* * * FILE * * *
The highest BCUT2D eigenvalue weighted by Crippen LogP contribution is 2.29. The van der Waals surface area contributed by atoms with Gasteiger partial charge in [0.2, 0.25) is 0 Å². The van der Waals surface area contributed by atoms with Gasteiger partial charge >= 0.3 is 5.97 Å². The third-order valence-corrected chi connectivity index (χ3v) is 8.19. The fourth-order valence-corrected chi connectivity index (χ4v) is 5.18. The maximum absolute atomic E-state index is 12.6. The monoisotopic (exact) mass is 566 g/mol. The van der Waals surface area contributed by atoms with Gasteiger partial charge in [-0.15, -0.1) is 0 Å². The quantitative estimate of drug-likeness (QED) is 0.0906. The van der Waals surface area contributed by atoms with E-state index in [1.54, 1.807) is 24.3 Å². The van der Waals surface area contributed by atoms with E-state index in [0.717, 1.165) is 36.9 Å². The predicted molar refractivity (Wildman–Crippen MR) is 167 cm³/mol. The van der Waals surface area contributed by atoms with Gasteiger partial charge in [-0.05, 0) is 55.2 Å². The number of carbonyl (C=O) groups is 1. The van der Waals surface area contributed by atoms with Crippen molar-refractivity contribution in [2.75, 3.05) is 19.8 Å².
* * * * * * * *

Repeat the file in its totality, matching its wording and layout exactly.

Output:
The highest BCUT2D eigenvalue weighted by Crippen LogP contribution is 2.29. The van der Waals surface area contributed by atoms with Gasteiger partial charge in [0.2, 0.25) is 0 Å². The van der Waals surface area contributed by atoms with Gasteiger partial charge >= 0.3 is 5.97 Å². The third-order valence-corrected chi connectivity index (χ3v) is 8.19. The fourth-order valence-corrected chi connectivity index (χ4v) is 5.18. The maximum absolute atomic E-state index is 12.6. The monoisotopic (exact) mass is 566 g/mol. The van der Waals surface area contributed by atoms with Gasteiger partial charge in [-0.15, -0.1) is 0 Å². The quantitative estimate of drug-likeness (QED) is 0.0906. The van der Waals surface area contributed by atoms with E-state index in [1.54, 1.807) is 24.3 Å². The van der Waals surface area contributed by atoms with E-state index in [0.717, 1.165) is 36.9 Å². The predicted molar refractivity (Wildman–Crippen MR) is 167 cm³/mol. The van der Waals surface area contributed by atoms with Gasteiger partial charge in [-0.05, 0) is 55.2 Å². The number of carbonyl (C=O) groups is 1. The van der Waals surface area contributed by atoms with Crippen molar-refractivity contribution in [2.75, 3.05) is 19.8 Å².